Buying Law School Casebooks
- Sep 01, 2009
- Law School, Law School Advice
Buying Law School Casebooks
My bookshelf is currently cooler than it has ever been. In the past few weeks I’ve said goodbye to my secret love for trashy young adult novels (yes, this includes Twilight), and packed all my old books into storage to make room for their new “legal Dixie” counterpart—the casebook. For those who may not know, casebooks are law schools’ badass answer to the textbook. They are filled with past court cases and comments by the author on those cases, and each one looks like it should come with a complementary colored smoking jacket. Since law school is too serious to have patience for silly things like cover illustrations, each one is a solid, primary colored, hardcover behemoth with a contrasting colored textbox for the title. The title is gold and shiny. They are clearly written by people who use the phrase “old boys club” without irony.
Short of something actually published in the nineteenth century, these are seriously the most pretentious looking books I have ever seen. And my bookshelf is full of them. I’ve been inviting friends over just so I can strategically position myself, one hand on the shelf and the other on my calabash pipe, and lament how truly unbearable law school work is, for the purpose of making them realize how truly worldly and intelligent I’ve become.
(For the record, law schoolwork is not unbearable and my friends think I’m obnoxious.)
But alas (the subject matter gives me license to use the word “alas”) as with all great things there is a downside: the price. Falling more or less in the range of $120-$160 each, my four or five courses a semester just got considerably more expensive. Not to mention that the majority of my professors also require supplementary books. (Those books just look like your standard college theory books; accordingly I’ve been hiding them under my bed.) After careful questioning and observation, I have come up with a few ways to minimize these costs as far as possible, which I will share with you now.
Probably the safest and most convenient way to reduce cost is to just hightail it over to the bookstore as soon as you get your course list and snatch up all the used copies you can. If you are like me, this is impossible because your life is ruled by procrastination. I have been known to put off laundry for so long that I have to stop by CVS on the way to work and buy clean socks. And let me tell you, in the middle of winter, those are not the most enjoyable walks. Although on the upside I have an enormous sock collection.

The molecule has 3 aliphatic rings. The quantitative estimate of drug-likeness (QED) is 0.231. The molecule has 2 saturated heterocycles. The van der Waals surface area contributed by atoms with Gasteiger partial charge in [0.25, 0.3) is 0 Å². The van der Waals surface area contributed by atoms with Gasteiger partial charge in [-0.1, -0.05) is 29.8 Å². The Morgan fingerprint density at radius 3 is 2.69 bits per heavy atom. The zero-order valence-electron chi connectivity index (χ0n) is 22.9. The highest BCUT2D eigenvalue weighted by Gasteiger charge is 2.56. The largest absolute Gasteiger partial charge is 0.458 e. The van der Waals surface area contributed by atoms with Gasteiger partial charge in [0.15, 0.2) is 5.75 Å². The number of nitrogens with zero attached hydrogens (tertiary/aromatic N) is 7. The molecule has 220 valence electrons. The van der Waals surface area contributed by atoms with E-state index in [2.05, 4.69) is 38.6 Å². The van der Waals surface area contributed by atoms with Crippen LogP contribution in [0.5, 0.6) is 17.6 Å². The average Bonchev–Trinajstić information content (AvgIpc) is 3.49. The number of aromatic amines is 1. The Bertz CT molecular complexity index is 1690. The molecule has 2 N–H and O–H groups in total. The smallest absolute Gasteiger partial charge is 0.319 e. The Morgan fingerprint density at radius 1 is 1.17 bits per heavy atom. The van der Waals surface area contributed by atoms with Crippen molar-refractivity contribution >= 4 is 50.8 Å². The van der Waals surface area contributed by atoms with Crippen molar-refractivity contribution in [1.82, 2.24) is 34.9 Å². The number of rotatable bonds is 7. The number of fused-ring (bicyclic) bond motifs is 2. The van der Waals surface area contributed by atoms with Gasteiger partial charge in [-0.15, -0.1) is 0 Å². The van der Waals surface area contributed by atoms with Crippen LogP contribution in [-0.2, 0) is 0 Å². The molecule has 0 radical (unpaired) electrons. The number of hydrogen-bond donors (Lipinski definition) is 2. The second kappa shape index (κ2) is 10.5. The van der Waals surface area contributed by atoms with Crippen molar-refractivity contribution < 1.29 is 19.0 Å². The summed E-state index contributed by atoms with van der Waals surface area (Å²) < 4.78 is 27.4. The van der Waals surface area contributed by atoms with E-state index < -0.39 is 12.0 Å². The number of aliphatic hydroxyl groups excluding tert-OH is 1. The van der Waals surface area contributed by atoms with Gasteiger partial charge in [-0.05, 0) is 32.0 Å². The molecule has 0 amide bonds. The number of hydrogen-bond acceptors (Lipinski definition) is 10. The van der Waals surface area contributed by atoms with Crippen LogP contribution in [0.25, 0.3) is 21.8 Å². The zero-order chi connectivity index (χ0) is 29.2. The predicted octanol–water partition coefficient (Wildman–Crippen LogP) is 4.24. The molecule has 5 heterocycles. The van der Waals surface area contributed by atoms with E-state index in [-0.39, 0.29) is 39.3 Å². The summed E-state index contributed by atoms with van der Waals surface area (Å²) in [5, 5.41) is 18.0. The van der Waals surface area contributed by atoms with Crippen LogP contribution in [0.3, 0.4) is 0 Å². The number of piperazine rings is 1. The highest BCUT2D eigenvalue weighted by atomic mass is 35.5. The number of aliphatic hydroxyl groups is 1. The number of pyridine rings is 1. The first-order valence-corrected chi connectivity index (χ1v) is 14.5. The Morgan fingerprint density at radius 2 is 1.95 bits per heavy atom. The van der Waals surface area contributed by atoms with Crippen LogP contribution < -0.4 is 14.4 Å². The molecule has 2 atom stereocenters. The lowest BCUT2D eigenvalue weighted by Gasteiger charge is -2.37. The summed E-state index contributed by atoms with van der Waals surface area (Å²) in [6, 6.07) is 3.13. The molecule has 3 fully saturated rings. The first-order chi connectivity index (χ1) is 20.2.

But I imagine many law students are not like me, and can actually get things done when they are supposed to. Thus this could be a viable method for you. To reduce competition, I recommend you view this task in a mission impossible sense, and travel gymnastically through the bookstore with your hands clasped in a fake gun. This has two advantages: one—I’d find it amusing, and two—people are going to get the heck out of your way if you are forward-rolling down the aisle toward them. Voila: wall of used books at your fingertips and no one to grab them first. Plus, the bookstore will let you return the books if you get the wrong ones or change your mind. Huge convenience.
A cheaper method would be to befriend an older law student and either inherit or buy their books way below list price. Of course, if you don’t know anyone before you go to law school this could be tough for your first few semesters, although I would not think less of you if you began trolling local law student bars as soon as you put down your deposit. Sure you may end up with a reputation as that creepy future 1L, but the financial payoff will be great.
This method also has the drawback that you may potentially end up with an old edition of a book, but this is not as bad as it may seem. Sure, each edition will be repaginated and have some different comments from the author, but the beautiful thing about our legal system is that it ensures that the meat of the book, aka the court cases, can’t be changed. Even if the most conservative judge took a magical trip to the Land of Oz and came back with a heart, he couldn’t just waltz into chambers tomorrow with a bottle of white out and make a few changes. So if you are willing to put in the time to coordinate the pages in your book vs. your classmates’ book, and think on your feet if your instructor does happen to ask you about extra content not found in the older edition, it could work for you.
An older friend who claims he hasn’t bought a book since 1L suggested the cheapest, and most intimidating, method of all to me. As the meat of most classes is the cases, he claims they are all that you really need. Another beautiful part of the legal system is that these cases are pretty easily found by anyone, let alone a law student who has online access to every case through their school. So if you have an instructor who just has cases written on the syllabus, chances are that you can get away with just looking up those cases and never spending a cent on a casebook again. Now, I am personally terrified by this idea, but I also haven’t seen my loans dwindle to nothing yet. Poverty makes people desperate, so I can’t guarantee I’ll feel the same way come 2L or 3L.
A final option that I have not mentioned is purchasing books online. Largely this is because I don’t consider my readers idiots. It’s also because I have a personal vendetta against Amazon. So if they leave a box of books on your stoop for the nearest homeless guy to use as bedding, I don’t want to hear about it.
Search the Blog
Free LSAT Practice Account
Sign up for a free Blueprint LSAT account and get access to a free trial of the Self-Paced Course and a free practice LSAT with a detailed score report, mind-blowing analytics, and explanatory videos.Learn More
Entertainment Revisiting Elle's LSAT Journey from Legally Blonde